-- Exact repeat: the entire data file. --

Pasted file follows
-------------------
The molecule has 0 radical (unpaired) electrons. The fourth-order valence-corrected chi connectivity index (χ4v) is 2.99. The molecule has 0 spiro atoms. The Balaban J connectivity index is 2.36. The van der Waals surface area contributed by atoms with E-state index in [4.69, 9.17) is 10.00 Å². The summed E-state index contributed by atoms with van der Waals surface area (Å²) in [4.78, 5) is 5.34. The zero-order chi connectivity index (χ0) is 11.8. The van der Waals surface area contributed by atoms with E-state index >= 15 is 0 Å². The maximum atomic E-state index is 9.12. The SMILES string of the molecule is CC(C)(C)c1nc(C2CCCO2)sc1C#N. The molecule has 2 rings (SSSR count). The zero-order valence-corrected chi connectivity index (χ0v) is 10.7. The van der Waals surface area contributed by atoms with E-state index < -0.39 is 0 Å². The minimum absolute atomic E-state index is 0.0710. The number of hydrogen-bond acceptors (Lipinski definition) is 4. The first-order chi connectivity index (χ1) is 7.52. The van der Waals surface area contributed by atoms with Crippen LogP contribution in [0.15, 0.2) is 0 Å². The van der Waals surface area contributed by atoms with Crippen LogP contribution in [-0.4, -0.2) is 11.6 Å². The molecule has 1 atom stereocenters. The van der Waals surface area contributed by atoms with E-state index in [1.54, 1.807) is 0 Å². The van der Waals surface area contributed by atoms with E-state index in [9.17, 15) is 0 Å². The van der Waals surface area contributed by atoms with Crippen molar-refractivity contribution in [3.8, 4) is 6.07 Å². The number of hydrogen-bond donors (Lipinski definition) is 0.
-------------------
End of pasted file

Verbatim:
The molecule has 0 radical (unpaired) electrons. The fourth-order valence-corrected chi connectivity index (χ4v) is 2.99. The molecule has 0 spiro atoms. The Balaban J connectivity index is 2.36. The van der Waals surface area contributed by atoms with E-state index in [4.69, 9.17) is 10.00 Å². The summed E-state index contributed by atoms with van der Waals surface area (Å²) in [4.78, 5) is 5.34. The zero-order chi connectivity index (χ0) is 11.8. The van der Waals surface area contributed by atoms with E-state index >= 15 is 0 Å². The maximum atomic E-state index is 9.12. The SMILES string of the molecule is CC(C)(C)c1nc(C2CCCO2)sc1C#N. The molecule has 2 rings (SSSR count). The zero-order valence-corrected chi connectivity index (χ0v) is 10.7. The van der Waals surface area contributed by atoms with E-state index < -0.39 is 0 Å². The minimum absolute atomic E-state index is 0.0710. The number of hydrogen-bond acceptors (Lipinski definition) is 4. The first-order chi connectivity index (χ1) is 7.52. The van der Waals surface area contributed by atoms with Crippen LogP contribution in [0.15, 0.2) is 0 Å². The van der Waals surface area contributed by atoms with Crippen LogP contribution in [-0.4, -0.2) is 11.6 Å². The molecule has 1 atom stereocenters. The van der Waals surface area contributed by atoms with E-state index in [1.54, 1.807) is 0 Å². The van der Waals surface area contributed by atoms with E-state index in [9.17, 15) is 0 Å². The van der Waals surface area contributed by atoms with Crippen molar-refractivity contribution in [3.8, 4) is 6.07 Å². The number of hydrogen-bond donors (Lipinski definition) is 0.